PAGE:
Skott Chandler, UNTITLED DINING ROOM, 2011 (House Watch series)

“The point of view in Harold Ross’ “Night”-time forest landscapes makes for a different sort of collaboration between the artist and the viewer. Here we are not overwhelmed by the enormity of things but rather “creeped” out by the strangeness or “other-worldliness” of the scene. The lighting and rich palette are haunting and odd. The vegetation is vaguely threatening; the leaf cover seems to blanket something ominous underfoot. Even a clothesline seems ominous and fearsome.”

Harold Ross, UNTITLED NUMBER 13, 2010 (Night series)

Harold Ross, UNTITLED NUMBER 5 , 2009 (Night series)

Harold Ross, UNTITLED NUMBER 15, 2010 (Night series)

“Donna J. Wan does literally put us “In the Landscape.” How we look or how we see is at the heart of this work. Man’s presence is important in this work because it provides us with a sense of scale, the way in which we are dwarfed by the enormity of Nature. She gets it right. Seeing from the photographer’s distant point of view we share that smallness, like little specks of humanity, flies on the wall … of a mountain.”

Donna J. Wan, ON A PLATFORM IN THE DESERT, 2010 (In The Landscape series)

Donna J. Wan, AT THE EDGE OF THE LAKE, 2011 (In The Landscape series)

Donna J. Wan, AT THE GORGE, 2009 (In The Landscape series)

“Ahron D. Weiner’s “Bible AdInfinitum©” poster-like collages have a bold, graphic handsomeness. After a few viewings they begin to reveal elements that are not immediately apparent. These works are based on “found” posters but they are actually artfully made constructions based on disparate materials. They make a discrete attempt at summoning up Old Testament imagery. This all makes for a series of good looking, smart deconstructions of advertising.”

Ahron D. Weiner, THE CREATION OF MAN — GENESIS 1:27, 2010 (Bible Adinfinitum© series)

Ahron D. Weiner, THE TEMPTATIONS OF EVE — GENESIS 3:4, 2010 (Bible Adinfinitum© series)

Ahron D. Weiner, THE DESTRUCTION OF SODOM — GENESIS 19:25, 2006 (Bible Adinfinitum© series)

THE ONLINE EXHIBITION

Mary Ellen Bartley, ALL THE MORE REAL, 2011 (Standing Open series)

Erik Boker, SACRIFICED FOR ME, 2011 (Ascension of the Brand series)

Christopher Capozziello, THE DISTANCE BETWEEN US #8, 2010 (The Distance Between Us series)

Christopher Ernst, LAUNDROMAT, 2010 (Interior Landscapes series)

Jim Kazanjian, UNTITLED (LOW TIDE), 2009 (Aberrationss series)

Avery McCarthy, X=? (DIVINITY), 2010 (X=? series)

Leigh Merrill, SUNDANCE SQUARE, 2011 (Into the Sunset series)

Kristen Schmid Schurter, OUTSIDE WORLDS, 2008 (Father To Son series)

Tina Schula, MISSION BRIEFING, 2010 (Radical Camp series)

Kimberly Witham, STILL LIFE WITH PEACHES, 2010 (Domestic Arrangements series)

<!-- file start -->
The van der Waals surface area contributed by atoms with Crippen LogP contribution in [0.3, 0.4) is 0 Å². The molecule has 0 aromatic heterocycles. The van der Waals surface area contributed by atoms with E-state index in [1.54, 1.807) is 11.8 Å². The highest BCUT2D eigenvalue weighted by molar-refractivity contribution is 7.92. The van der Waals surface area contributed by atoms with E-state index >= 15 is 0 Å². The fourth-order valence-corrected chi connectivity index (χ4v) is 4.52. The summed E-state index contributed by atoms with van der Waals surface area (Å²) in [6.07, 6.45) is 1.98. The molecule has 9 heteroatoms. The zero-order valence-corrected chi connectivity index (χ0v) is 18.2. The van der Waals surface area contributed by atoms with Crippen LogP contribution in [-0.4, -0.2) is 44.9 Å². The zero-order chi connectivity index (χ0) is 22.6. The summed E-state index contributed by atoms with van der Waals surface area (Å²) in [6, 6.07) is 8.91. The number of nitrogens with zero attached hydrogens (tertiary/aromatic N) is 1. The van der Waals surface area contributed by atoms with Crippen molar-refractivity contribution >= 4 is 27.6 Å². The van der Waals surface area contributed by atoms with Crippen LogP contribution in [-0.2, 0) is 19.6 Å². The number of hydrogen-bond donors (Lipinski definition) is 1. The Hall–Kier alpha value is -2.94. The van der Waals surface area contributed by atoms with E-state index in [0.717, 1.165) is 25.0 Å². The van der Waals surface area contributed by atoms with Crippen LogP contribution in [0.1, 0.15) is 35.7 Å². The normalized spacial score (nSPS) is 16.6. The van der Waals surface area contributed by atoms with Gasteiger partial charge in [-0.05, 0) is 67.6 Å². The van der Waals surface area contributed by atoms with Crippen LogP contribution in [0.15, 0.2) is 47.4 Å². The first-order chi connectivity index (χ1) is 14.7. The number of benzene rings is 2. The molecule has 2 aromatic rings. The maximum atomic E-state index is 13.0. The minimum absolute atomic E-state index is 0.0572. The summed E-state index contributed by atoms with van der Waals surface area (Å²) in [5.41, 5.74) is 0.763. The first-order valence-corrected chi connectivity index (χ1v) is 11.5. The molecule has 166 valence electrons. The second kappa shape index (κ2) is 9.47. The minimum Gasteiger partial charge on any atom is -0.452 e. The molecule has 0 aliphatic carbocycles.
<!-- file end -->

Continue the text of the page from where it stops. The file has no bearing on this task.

Mary Ellen Bartley

Looking at participants from Photolucida…

It’s no secret that I am a fan of Mary Ellen Bartley’s work-I featured it on LENSCRATCH after Photolucida two years ago and again this January. This year, Mary Ellen brought a new series, Standing Open, that is an evolution of her previous projects. Three images from earlier series: Paperbacks, Blue Books, and Book Series are featured below.

Her new series, Standing Open, allows us a peak into what is beyond the cover, yet still brings a painterly and abstract sensibility to the work.

This is my fourth series of photographs looking at books. While shooting my stacks and rows of tightly closed paperback books I started seeing some of the standing books loosen up and show bits of the space between their pages. I was drawn into the uniquely beautiful interior space of the books. I began opening all kinds of books and placing them standing open around my house where sunlight might fall on them. This quickly became a project of looking into my photography books in a new way, falling into and out of the books, falling into and out of abstraction.

A Road Divided

This work interests me on many levels. First is the sheer beauty of the physical books and the unique formal discoveries of looking at them close up. Among the repeating formal motifs I’ve found are the stripes the pages create, the shadowy voids between pages that read like burns or stains, and the reflections the photos can make on the pages facing them.

All the More Real

On another level I’m fascinated by conceptual ideas concerning appropriation and reproduction in a mechanical versus digital age that the work can’t help but throw into question. Finally what drives the work for me is the emotional connection I have to the books. I’m trying to evoke the sensuality and intimacy of reading and looking through books as well as the fleeting inspiration, little jolts of connection I find in photo books I love.

( Note : the photographs are titled with the photographed book’s title )

At the Edge of the Decipherible

Hiroshi Sugimoto

Kohei Yoshiuki The Park

Sleeping by the Mississippi

Summer Nights Walking

The Dusseldorf School of Photography

The Edge of Vision

The Waking Dream